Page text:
Argentina President Cristina Fernandez
Alberto Nisman claimed President Kirchner tried to conceal Iranian involvement in a 1994 attack on a Jewish organization in Buenos Aires that left 85 people dead.     Reuters

An Argentine appeals court rejected on Thursday 26 March late prosecutor Alberto Nisman's accusation that President Cristina Fernández de Kirchner and other top officials had tried to negotiate impunity for the alleged Iranian masterminds of the 1994 AMIA Jewish community centre bombing that killed 85 people — the worst terrorist attack in the country's history.

Nisman's death has been shrouded in mystery: the prosecutor was found dead in his flat, with a gunshot wound to the head, on 18 January, the day before he had been due to face questions in Congress about his allegations against Kirchner. His death is still under investigation.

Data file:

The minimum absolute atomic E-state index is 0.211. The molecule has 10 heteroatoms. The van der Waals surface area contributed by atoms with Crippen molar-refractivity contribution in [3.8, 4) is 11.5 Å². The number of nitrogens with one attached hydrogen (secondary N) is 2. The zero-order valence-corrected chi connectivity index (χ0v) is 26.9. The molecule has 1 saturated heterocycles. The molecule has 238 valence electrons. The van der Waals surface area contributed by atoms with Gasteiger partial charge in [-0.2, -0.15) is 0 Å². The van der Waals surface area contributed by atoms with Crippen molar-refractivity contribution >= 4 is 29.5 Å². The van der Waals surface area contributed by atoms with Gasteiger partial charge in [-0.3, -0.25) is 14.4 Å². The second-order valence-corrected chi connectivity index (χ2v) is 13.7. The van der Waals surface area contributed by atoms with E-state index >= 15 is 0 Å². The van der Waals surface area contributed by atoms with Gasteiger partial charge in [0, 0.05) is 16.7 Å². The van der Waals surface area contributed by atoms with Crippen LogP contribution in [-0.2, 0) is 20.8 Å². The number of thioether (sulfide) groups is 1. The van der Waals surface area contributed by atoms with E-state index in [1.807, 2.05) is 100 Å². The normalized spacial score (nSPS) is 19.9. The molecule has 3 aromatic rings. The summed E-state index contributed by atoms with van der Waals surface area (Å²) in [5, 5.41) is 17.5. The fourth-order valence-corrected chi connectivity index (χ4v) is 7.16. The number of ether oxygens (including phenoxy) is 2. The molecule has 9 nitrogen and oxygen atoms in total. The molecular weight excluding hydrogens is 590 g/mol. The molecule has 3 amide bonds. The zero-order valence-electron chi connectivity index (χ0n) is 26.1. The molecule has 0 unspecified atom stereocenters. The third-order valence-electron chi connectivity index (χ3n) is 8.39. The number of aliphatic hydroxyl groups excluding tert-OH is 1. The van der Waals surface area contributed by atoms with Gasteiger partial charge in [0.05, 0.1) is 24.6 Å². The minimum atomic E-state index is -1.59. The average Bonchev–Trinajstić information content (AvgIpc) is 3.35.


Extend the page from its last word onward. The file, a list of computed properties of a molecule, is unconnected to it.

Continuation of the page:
Nisman's ex-wife, Judge Sandra Arroyo Salgado, claims he was "executed on his knees". The prosecutor in charge of the case, Viviana Fein, says there is no evidence to affirm that was the case.

Lack of evidence against Kirchner

The appeals court of Buenos Aires dismissed the request to review the decision of Judge Daniel Rafecas, who had discarded Nisman's lawsuit due to "inconsistencies" and "lack of evidence" against Kirchner and other high-ranking officials.

The lawsuit against the head of state was part of the documents found in Nisman's apartment, which Rafecas said presented two contradicting versions.

Opposition leaders and several judges and attorneys are trying to reopen the case, which many consider highly politicized.

Thursday's ruling can be appealed again, sending it this time to the Federal Appeals Court, which would have the final word.